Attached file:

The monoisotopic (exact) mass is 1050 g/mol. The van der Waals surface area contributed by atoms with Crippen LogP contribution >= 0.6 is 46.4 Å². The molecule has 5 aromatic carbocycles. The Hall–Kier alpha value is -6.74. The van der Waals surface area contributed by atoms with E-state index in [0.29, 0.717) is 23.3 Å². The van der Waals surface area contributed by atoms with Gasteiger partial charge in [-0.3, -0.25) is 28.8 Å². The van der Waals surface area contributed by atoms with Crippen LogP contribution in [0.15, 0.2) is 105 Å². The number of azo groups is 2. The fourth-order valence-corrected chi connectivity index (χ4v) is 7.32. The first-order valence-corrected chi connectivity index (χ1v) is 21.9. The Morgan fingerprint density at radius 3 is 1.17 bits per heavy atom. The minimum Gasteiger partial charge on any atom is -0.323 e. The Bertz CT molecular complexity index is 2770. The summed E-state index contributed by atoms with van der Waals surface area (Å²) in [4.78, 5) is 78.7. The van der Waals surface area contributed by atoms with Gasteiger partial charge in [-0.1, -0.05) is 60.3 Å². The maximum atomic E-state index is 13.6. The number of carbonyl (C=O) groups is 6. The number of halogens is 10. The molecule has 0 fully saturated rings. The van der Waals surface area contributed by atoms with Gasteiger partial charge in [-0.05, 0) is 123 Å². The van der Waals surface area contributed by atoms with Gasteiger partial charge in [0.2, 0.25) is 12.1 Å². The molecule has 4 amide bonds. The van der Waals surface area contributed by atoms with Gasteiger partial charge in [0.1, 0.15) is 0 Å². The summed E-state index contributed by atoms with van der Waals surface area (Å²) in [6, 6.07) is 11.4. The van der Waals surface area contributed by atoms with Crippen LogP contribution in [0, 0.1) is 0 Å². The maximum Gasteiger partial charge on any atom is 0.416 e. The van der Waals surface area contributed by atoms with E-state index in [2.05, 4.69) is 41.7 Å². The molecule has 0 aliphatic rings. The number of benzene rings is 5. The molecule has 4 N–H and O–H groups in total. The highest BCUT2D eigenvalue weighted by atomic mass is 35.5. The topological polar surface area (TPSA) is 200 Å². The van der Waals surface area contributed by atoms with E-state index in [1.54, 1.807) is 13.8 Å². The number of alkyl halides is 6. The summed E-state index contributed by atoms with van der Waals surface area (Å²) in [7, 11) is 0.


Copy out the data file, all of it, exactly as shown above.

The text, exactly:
The monoisotopic (exact) mass is 1050 g/mol. The van der Waals surface area contributed by atoms with Crippen LogP contribution >= 0.6 is 46.4 Å². The molecule has 5 aromatic carbocycles. The Hall–Kier alpha value is -6.74. The van der Waals surface area contributed by atoms with E-state index in [0.29, 0.717) is 23.3 Å². The van der Waals surface area contributed by atoms with Gasteiger partial charge in [-0.3, -0.25) is 28.8 Å². The van der Waals surface area contributed by atoms with Crippen LogP contribution in [0.15, 0.2) is 105 Å². The number of azo groups is 2. The fourth-order valence-corrected chi connectivity index (χ4v) is 7.32. The first-order valence-corrected chi connectivity index (χ1v) is 21.9. The Morgan fingerprint density at radius 3 is 1.17 bits per heavy atom. The minimum Gasteiger partial charge on any atom is -0.323 e. The Bertz CT molecular complexity index is 2770. The summed E-state index contributed by atoms with van der Waals surface area (Å²) in [4.78, 5) is 78.7. The van der Waals surface area contributed by atoms with Gasteiger partial charge in [-0.1, -0.05) is 60.3 Å². The maximum atomic E-state index is 13.6. The number of carbonyl (C=O) groups is 6. The number of halogens is 10. The molecule has 0 fully saturated rings. The van der Waals surface area contributed by atoms with Gasteiger partial charge in [-0.05, 0) is 123 Å². The van der Waals surface area contributed by atoms with Gasteiger partial charge in [0.2, 0.25) is 12.1 Å². The molecule has 4 amide bonds. The van der Waals surface area contributed by atoms with Gasteiger partial charge in [0.1, 0.15) is 0 Å². The summed E-state index contributed by atoms with van der Waals surface area (Å²) in [6, 6.07) is 11.4. The van der Waals surface area contributed by atoms with Crippen LogP contribution in [0, 0.1) is 0 Å². The maximum Gasteiger partial charge on any atom is 0.416 e. The van der Waals surface area contributed by atoms with E-state index in [2.05, 4.69) is 41.7 Å². The molecule has 0 aliphatic rings. The number of benzene rings is 5. The molecule has 4 N–H and O–H groups in total. The highest BCUT2D eigenvalue weighted by atomic mass is 35.5. The topological polar surface area (TPSA) is 200 Å². The van der Waals surface area contributed by atoms with E-state index in [1.54, 1.807) is 13.8 Å². The number of alkyl halides is 6. The summed E-state index contributed by atoms with van der Waals surface area (Å²) in [7, 11) is 0.